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As the fight over the federal budget intensifies, policy analysts forecast that deficits and spending trends will force the White House and Congress to make hard fiscal decisions that may hurt a broad swath of Americans — from emerging entrepreneurs to working families.
The budget crunch is coming down hardest on discretionary domestic programs that many middle-class African Americans depend on such as small business development, Pell Grants for college students, and job training, remarks Thomas Boston, professor of economics at the Georgia Institute of Technology and member of the BLACK ENTERPRISE Board of Economists.
“Spending for the war in Iraq, interest on the federal debt, and the huge trade deficit will combine to create upward pressure on interest rates that will be felt in middle-class households and small businesses that have to make loans above prime,” says Boston.
Richard Kogan, a senior fellow at the Center on Budget and Policy Priorities, a nonpartisan Washington, D.C.-based policy research institution, sees President George W. Bush’s plan to make massive tax cuts that largely benefited the wealthy as a big contributor to the growing budget crunch and the steady flow of budgetary red ink.
Despite an initial budget surplus, the administration ran a string of deficits in Bush’s first term totaling nearly a trillion dollars, from $158 billion in fiscal year 2002, to $375 billion in ’03, and $412 billion in ’04.
The net interest on the national debt at $160 billion, or 7% of federal spending, was relatively low in ’04. However, by fiscal year 2014, Uncle Sam will be paying an estimated $441 billion in interest, or 11.5% of all spending. As fighting in Iraq continues, spending for national security is likely to rise beyond the $482 billion in ’04, now one-fifth of the budget. The nonpartisan Congressional Budget Office projects spending for national security to be an estimated $501 billion in ’05, not including additional requests by Bush.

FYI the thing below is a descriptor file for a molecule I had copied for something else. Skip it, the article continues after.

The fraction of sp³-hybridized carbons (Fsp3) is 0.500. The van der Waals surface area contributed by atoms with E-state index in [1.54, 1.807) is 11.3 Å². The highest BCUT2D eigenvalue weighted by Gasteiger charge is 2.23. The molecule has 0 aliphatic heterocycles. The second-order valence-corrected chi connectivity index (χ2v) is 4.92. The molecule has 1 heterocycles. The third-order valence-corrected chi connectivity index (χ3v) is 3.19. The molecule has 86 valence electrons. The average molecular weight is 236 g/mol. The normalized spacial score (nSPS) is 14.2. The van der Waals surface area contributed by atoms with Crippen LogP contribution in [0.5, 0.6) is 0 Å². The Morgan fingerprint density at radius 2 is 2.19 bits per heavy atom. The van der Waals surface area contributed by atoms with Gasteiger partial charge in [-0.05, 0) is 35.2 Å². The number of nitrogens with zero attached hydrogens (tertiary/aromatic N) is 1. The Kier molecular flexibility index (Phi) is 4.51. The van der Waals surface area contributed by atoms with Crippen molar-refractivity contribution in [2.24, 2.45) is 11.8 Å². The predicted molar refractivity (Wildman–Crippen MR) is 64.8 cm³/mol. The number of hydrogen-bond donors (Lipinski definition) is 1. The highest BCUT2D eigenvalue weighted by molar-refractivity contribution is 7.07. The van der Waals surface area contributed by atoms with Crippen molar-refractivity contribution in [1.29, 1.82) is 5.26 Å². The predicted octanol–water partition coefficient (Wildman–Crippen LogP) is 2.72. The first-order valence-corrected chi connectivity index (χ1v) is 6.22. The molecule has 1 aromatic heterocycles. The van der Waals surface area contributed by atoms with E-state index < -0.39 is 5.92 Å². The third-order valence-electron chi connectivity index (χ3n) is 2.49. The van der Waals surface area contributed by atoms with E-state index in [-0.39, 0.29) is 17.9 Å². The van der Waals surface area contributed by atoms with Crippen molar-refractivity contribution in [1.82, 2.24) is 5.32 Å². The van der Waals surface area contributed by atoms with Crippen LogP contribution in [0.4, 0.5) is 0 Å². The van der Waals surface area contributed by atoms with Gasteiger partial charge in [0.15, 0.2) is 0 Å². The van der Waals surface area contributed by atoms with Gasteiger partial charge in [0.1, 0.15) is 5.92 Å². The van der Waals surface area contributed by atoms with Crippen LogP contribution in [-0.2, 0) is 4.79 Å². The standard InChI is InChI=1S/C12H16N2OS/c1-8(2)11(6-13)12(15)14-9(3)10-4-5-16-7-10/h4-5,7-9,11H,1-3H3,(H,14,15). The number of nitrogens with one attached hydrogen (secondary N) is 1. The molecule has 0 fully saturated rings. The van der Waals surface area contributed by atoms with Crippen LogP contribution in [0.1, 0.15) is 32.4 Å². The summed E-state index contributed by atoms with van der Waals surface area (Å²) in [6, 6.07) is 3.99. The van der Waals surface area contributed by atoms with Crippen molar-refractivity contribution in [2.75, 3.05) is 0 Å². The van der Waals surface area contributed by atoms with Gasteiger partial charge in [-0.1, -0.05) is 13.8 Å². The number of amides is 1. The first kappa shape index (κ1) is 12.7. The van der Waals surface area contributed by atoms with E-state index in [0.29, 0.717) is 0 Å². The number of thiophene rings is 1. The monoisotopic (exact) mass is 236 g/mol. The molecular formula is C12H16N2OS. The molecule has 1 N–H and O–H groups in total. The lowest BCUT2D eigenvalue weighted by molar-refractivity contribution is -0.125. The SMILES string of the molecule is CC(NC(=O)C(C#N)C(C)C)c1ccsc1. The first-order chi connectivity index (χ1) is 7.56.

The U.S. Treasury Department’s Final Monthly Treasury Statement reveals that the federal government spent a record $2.29 trillion in ’04. But just six items made up more than 75% of total federal outlays — national defense, Social Security, Medicare, health, interest on the debt, and federal employee and military retirement (see chart). That leaves only a quarter of the budget to pay for a myriad of discretionary federal programs that many Americans rely upon.
Kogan observes that the fastest growing federal programs are Medicare and Medicaid. Social Security — if Bush’s overhaul is approved — will skyrocket, requiring a projected $2 trillion in transitional costs. The costs of Medicaid and Medicare will begin to balloon in five to eight years when the baby boomers start to retire no matter what action Congress takes. “At some point, Washington will have to decide if protecting Social Security and Medicare is worth raising taxes or cutting programs for everyone else,” Kogan says. “Many social programs that support those most in need are being squeezed now, like Section 8 housing certificates and extended support for the unemployed.”
Federal Spending for Six Big-Ticket Items for
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